Jan. 30, 2014 at 10:28 AM ET
Two different magazine covers with strikingly similar concepts combine Russian president Vladimir Putin and figure skating to create a satirical spectacle on ice.
With the Olympics set to begin next week, The New Yorker and The Economist both have some fun with Putin on their latest covers, depicting him as a figure skater striking flamboyant poses. In a cartoon titled "Jury of his Peers'' on the cover of the Feb. 3 issue, New Yorker artist Barry Blitt depicts Putin on a skating rink leaping into the air with his arms spread as a panel of identical Putins rate his performance.
In a post about the cover on The New Yorker site, Blitt said: "Mr. Putin is a gift to caricaturists (but to humanity in general, not so much).”
One of the Russian leader's most notable human-rights controversies has involved an anti-gay law passed last July. It outlaws "propaganda" of "non-traditional sexual relations" around minors. However, in comments to state-run media last week, Putin said: "We are not forbidding anything and nobody is being grabbed off the street, and there is no punishment for such kinds of relations ... You can feel relaxed and calm [in Russia], but leave children alone please."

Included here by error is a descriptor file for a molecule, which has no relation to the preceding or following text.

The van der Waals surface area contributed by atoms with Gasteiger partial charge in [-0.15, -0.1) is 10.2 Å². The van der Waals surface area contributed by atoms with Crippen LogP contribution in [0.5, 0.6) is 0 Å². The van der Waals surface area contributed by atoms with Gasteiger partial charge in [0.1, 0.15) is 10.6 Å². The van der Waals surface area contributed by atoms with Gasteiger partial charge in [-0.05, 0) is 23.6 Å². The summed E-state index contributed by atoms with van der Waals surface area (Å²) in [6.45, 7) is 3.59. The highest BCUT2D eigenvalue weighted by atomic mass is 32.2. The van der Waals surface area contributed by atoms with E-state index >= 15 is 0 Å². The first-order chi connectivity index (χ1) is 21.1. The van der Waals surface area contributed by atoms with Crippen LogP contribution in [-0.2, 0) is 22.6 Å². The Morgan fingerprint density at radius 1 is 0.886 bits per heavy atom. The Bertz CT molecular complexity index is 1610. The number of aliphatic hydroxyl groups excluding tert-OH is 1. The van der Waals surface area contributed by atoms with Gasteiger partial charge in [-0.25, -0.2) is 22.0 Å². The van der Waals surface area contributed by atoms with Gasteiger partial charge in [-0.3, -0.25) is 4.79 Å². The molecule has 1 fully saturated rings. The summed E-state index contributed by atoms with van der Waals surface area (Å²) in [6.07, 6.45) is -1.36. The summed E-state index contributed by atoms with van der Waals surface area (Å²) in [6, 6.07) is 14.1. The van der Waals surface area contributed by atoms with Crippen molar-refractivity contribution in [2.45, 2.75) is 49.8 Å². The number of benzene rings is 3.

The cover of the Feb. 1 issue of The Economist shows Putin striking a pose on figure skates while a female skater falls on her backside in his wake. The word "Russia" is on the back of her outfit. The title is "The triumph of Vladimir Putin."
The government has spent a reported $51 billion to prepare for the Olympics in Sochi and denied numerous allegations of corruption. A 2012 report by the government's Audit Chamber unearthed $500 million in "unreasonable" expenditures related to the Olympics, according to The Associated Press.